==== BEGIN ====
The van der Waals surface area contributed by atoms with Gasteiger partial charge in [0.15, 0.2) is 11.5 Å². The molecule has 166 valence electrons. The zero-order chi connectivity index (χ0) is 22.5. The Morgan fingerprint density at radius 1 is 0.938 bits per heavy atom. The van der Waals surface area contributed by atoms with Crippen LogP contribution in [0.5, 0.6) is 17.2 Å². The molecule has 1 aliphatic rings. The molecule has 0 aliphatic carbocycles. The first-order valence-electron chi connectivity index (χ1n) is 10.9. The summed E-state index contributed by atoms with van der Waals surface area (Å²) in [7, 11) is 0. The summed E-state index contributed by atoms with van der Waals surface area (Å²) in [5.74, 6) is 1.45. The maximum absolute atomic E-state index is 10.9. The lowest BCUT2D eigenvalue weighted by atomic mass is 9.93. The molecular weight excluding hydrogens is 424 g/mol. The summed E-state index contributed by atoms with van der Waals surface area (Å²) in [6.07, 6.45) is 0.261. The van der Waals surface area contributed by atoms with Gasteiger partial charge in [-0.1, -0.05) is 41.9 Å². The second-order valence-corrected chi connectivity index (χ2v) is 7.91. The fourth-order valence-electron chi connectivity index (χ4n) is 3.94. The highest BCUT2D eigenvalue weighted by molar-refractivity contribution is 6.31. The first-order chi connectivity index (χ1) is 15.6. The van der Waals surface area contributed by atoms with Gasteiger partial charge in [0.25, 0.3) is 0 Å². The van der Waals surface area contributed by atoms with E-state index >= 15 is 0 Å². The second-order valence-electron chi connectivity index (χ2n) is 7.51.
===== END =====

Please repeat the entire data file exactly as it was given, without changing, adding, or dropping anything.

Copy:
The van der Waals surface area contributed by atoms with Gasteiger partial charge in [0.15, 0.2) is 11.5 Å². The molecule has 166 valence electrons. The zero-order chi connectivity index (χ0) is 22.5. The Morgan fingerprint density at radius 1 is 0.938 bits per heavy atom. The van der Waals surface area contributed by atoms with Crippen LogP contribution in [0.5, 0.6) is 17.2 Å². The molecule has 1 aliphatic rings. The molecule has 0 aliphatic carbocycles. The first-order valence-electron chi connectivity index (χ1n) is 10.9. The summed E-state index contributed by atoms with van der Waals surface area (Å²) in [7, 11) is 0. The summed E-state index contributed by atoms with van der Waals surface area (Å²) in [5.74, 6) is 1.45. The maximum absolute atomic E-state index is 10.9. The lowest BCUT2D eigenvalue weighted by atomic mass is 9.93. The molecular weight excluding hydrogens is 424 g/mol. The summed E-state index contributed by atoms with van der Waals surface area (Å²) in [6.07, 6.45) is 0.261. The van der Waals surface area contributed by atoms with Gasteiger partial charge in [-0.1, -0.05) is 41.9 Å². The second-order valence-corrected chi connectivity index (χ2v) is 7.91. The fourth-order valence-electron chi connectivity index (χ4n) is 3.94. The highest BCUT2D eigenvalue weighted by molar-refractivity contribution is 6.31. The first-order chi connectivity index (χ1) is 15.6. The van der Waals surface area contributed by atoms with Gasteiger partial charge in [0.25, 0.3) is 0 Å². The van der Waals surface area contributed by atoms with E-state index >= 15 is 0 Å². The second-order valence-electron chi connectivity index (χ2n) is 7.51.